Heavy compound movements like the squat tend to have a lower stimulus to fatigue ratio because the fatigue cost is pretty significant. So if you just decided to squat more, you might accumulate so much fatigue that the training session is no longer productive. In an effort to avoid that, you need to incorporate some other variations that have a higher stimulus to fatigue ratio. That way, you can still grow your muscles without hitting the wall.


Now let’s talk about rep ranges. For exercises with a comparatively low stimulus to fatigue ratio like the squat, you generally want to keep your rep ranges on the lower end of the spectrum. For hypertrophy purposes, this is around a 5 to 10 rep range. There are some exceptions to this, but for the most part this is best practice.


For exercises with a high stimulus to fatigue ratio, higher rep ranges tend to yield the best results. Anywhere from 10 up to 30 reps is ideal.


Now that we’ve talked about some programming basics, let’s go over movement execution.



3. Strict Technique


When you first become a client at Steel, we teach you how to move your body in an efficient manner that trains relevant muscle groups. After learning the movement patterns, you can then train to increase your strength output. When strength is the primary goal, these are the parameters of strict technique.


When it comes to hypertrophy, strict technique is defined by creating maximum tension in the target muscle. To use the squat as an example, when you get to the bottom of the movement, instead of digging into your hips to get the bar up, you need to stay more upright and keep your knees forward. This small change in technique will emphasis the quads.


You want to make the movement as inefficient as possible, so that your quads do all of the work. When training for strength, you want to move as efficiently as possibly by distributing the load among different muscle groups. But that is a different goal than hypertrophy. When you prioritize muscle growth, targeting the muscle is the name of the game.


Here at Steel, there are three areas of attention you can place on an exercise: form, focus, and feel. Form involves overall technique, focus addresses individual cues to pay attention to, and feel is all about the tension generated in the muscle.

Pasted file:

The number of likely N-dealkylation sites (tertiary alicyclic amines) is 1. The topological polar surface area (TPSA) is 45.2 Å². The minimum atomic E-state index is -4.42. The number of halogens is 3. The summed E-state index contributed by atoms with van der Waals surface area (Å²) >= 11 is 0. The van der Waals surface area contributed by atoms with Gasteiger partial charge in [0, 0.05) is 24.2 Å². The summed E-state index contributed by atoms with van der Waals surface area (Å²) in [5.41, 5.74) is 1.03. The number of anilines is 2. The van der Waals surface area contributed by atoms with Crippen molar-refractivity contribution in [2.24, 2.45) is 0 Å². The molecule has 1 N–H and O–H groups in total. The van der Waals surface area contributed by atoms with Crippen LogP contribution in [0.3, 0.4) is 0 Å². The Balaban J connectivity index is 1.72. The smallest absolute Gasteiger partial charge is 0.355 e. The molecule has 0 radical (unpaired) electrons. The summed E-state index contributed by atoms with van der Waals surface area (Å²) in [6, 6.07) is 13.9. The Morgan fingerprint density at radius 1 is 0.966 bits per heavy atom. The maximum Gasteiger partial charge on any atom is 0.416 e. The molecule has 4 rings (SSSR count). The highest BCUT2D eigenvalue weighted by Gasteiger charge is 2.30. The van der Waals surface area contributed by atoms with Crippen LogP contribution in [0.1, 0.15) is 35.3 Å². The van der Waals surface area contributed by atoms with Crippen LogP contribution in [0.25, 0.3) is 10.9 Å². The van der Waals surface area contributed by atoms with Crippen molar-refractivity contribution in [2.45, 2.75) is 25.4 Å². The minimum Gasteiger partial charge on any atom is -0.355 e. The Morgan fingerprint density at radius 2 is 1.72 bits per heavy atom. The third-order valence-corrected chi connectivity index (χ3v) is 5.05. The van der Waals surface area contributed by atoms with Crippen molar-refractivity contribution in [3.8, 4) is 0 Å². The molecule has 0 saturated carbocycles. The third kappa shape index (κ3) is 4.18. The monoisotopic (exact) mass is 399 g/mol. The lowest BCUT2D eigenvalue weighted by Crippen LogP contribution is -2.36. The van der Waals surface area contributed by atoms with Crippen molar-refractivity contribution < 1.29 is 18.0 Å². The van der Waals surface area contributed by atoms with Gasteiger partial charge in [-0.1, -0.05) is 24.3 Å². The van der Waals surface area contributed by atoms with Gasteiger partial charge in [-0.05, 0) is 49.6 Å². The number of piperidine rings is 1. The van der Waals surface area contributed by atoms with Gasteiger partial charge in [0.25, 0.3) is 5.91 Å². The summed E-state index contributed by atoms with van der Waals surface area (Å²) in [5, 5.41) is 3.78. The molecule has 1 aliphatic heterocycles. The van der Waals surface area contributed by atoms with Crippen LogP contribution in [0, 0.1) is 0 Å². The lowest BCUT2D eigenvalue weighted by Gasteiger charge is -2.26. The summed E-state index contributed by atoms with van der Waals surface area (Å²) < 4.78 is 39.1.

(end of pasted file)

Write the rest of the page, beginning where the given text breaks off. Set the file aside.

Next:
Hypertrophy training is all about feel. While you do need to keep your technique in mind, the tension you feel in the target muscle is a major distinction from a strength training focus. So the decisions we make about technique are largely influenced by what will generate the greatest amount of tension in the muscle.




4. Full Range of Motion


Next is full range of motion. In order to grow your muscles effectively, you need to fully stretch and contract them under load. While it might be easier to only squat down a few inches, you are not exposing your quads to maximum tension through only a partial range of motion. Going all the way down will ensure that you recruit all the relevant motor units that stimulate muscle growth.


What you’ll find is that it’s a lot harder when you do it that way! You can’t move as much weight. But the technique comes first and the weight comes second. Even with a strength priority, you don’t want to sacrifice range of motion for a little extra weight. But especially for hypertrophy, the weight is not the point, it is only a means to an end. So squat deep, go all the way down on your lunges! Then scale the weight up as you need.



5. Controlled Eccentric


Lastly is controlling the eccentric portion of the movement. Using the squat as an example, as you go down, take it slow. Take a good 2-3 seconds on the descent. Tons of muscle growth occurs during a loaded stretch, so really milking it on the descent of a squat will definitely accomplish that.


Another great example of the controlled eccentric is the RDL. As you push your hips back and lower the weight, you are stretching your hamstrings. Taking some extra care to go slow during the stretch will achieve lots of muscle growth as opposed to rocketing towards the bottom.


On top of the controlled eccentric, add a brief pause at the bottom of the stretch. What?! Yes, you read that right! Introducing a momentary pause at the bottom of the stretch will help you really feel the tension at its peak and it will also eliminate the possibility of using momentum to get the weight up.


When you go slow during the stretching portion of an exercise, it also gives you more time to feel the tension in the muscle and to make form corrections in the set if you’re not feeling it as much. For example, on your first couple of reps of the RDL, you notice during the descent that you don’t feel it in your hamstrings very much. Then you remember “Oh shoot, I forgot to keep my chest up!” Then on your next rep, you keep your chest up and then you think “oh now I’m really feeling it!”


So be sure to take some time during the eccentric portion of the movement and you’ll get a lot of benefit out of it.



These are the foundational principles of training for muscle growth. While strength training proper can achieve lots of muscle growth, you may get to a certain point in your training where hypertrophy is your number one priority. If that’s the case, then let us know! We will gladly adjust your training for you to get those gains!


If you want to maximize your squat and your legs seem to be holding you back, then it might be time for a hypertrophy phase of your training. Once you put some extra muscle on your legs, then you might have a PR in your future!


We’ll be putting all of these principles to use in our brand new program. Stay tuned!


And if you want to join us for the new program (or for training in general), CLICK HERE and fill out the form! We'll contact you within 24 hours to schedule a zero pressure phone call to see if we're a good fit to work together!